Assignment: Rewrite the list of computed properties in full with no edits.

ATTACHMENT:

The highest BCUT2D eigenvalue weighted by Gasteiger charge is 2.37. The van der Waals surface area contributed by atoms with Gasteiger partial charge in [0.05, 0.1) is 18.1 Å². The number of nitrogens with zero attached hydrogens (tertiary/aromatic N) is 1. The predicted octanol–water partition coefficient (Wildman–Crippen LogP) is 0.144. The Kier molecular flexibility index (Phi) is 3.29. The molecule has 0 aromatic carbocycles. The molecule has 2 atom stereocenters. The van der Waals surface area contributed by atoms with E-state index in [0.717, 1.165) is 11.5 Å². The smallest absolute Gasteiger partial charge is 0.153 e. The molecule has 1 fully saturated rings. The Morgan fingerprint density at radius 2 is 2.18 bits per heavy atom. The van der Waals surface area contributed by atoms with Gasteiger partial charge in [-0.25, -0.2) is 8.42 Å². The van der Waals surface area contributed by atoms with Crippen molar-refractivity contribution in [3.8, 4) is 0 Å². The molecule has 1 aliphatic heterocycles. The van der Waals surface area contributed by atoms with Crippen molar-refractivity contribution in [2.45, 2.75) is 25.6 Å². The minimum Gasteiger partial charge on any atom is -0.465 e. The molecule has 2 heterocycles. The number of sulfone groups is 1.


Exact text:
The highest BCUT2D eigenvalue weighted by Gasteiger charge is 2.37. The van der Waals surface area contributed by atoms with Gasteiger partial charge in [0.05, 0.1) is 18.1 Å². The number of nitrogens with zero attached hydrogens (tertiary/aromatic N) is 1. The predicted octanol–water partition coefficient (Wildman–Crippen LogP) is 0.144. The Kier molecular flexibility index (Phi) is 3.29. The molecule has 0 aromatic carbocycles. The molecule has 2 atom stereocenters. The van der Waals surface area contributed by atoms with E-state index in [0.717, 1.165) is 11.5 Å². The smallest absolute Gasteiger partial charge is 0.153 e. The molecule has 1 fully saturated rings. The Morgan fingerprint density at radius 2 is 2.18 bits per heavy atom. The van der Waals surface area contributed by atoms with Gasteiger partial charge in [-0.25, -0.2) is 8.42 Å². The van der Waals surface area contributed by atoms with Crippen molar-refractivity contribution in [3.8, 4) is 0 Å². The molecule has 1 aliphatic heterocycles. The van der Waals surface area contributed by atoms with Crippen molar-refractivity contribution in [2.45, 2.75) is 25.6 Å². The minimum Gasteiger partial charge on any atom is -0.465 e. The molecule has 2 heterocycles. The number of sulfone groups is 1.